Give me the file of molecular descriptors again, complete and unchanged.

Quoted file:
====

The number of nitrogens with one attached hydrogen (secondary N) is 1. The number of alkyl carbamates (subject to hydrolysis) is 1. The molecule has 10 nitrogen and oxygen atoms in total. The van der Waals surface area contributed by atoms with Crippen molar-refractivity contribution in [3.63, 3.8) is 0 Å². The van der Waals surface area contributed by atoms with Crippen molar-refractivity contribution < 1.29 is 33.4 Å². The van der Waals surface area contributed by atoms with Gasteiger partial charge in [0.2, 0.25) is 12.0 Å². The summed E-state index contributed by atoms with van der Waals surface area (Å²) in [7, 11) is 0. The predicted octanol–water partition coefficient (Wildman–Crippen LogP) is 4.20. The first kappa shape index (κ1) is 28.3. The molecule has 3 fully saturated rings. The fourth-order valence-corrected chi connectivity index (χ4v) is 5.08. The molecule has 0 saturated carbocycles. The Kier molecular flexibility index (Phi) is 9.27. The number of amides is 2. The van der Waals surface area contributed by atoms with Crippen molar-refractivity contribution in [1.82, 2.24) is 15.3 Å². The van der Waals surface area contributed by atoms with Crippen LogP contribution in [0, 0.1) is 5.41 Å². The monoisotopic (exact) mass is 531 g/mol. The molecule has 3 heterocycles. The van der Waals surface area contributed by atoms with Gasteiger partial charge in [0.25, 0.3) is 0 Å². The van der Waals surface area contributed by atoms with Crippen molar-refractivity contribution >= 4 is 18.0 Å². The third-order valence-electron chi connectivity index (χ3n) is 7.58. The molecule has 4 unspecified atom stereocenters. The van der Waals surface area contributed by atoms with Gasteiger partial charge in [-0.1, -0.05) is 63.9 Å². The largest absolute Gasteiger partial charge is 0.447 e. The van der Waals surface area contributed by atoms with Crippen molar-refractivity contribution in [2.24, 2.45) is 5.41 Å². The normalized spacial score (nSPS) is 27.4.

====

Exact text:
The number of nitrogens with one attached hydrogen (secondary N) is 1. The number of alkyl carbamates (subject to hydrolysis) is 1. The molecule has 10 nitrogen and oxygen atoms in total. The van der Waals surface area contributed by atoms with Crippen molar-refractivity contribution in [3.63, 3.8) is 0 Å². The van der Waals surface area contributed by atoms with Crippen molar-refractivity contribution < 1.29 is 33.4 Å². The van der Waals surface area contributed by atoms with Gasteiger partial charge in [0.2, 0.25) is 12.0 Å². The summed E-state index contributed by atoms with van der Waals surface area (Å²) in [7, 11) is 0. The predicted octanol–water partition coefficient (Wildman–Crippen LogP) is 4.20. The first kappa shape index (κ1) is 28.3. The molecule has 3 fully saturated rings. The fourth-order valence-corrected chi connectivity index (χ4v) is 5.08. The molecule has 0 saturated carbocycles. The Kier molecular flexibility index (Phi) is 9.27. The number of amides is 2. The van der Waals surface area contributed by atoms with Crippen molar-refractivity contribution in [1.82, 2.24) is 15.3 Å². The van der Waals surface area contributed by atoms with Crippen LogP contribution in [0, 0.1) is 5.41 Å². The monoisotopic (exact) mass is 531 g/mol. The molecule has 3 heterocycles. The van der Waals surface area contributed by atoms with Gasteiger partial charge in [0.25, 0.3) is 0 Å². The van der Waals surface area contributed by atoms with Crippen molar-refractivity contribution >= 4 is 18.0 Å². The third-order valence-electron chi connectivity index (χ3n) is 7.58. The molecule has 4 unspecified atom stereocenters. The van der Waals surface area contributed by atoms with Gasteiger partial charge in [-0.1, -0.05) is 63.9 Å². The largest absolute Gasteiger partial charge is 0.447 e. The van der Waals surface area contributed by atoms with Crippen molar-refractivity contribution in [2.24, 2.45) is 5.41 Å². The normalized spacial score (nSPS) is 27.4.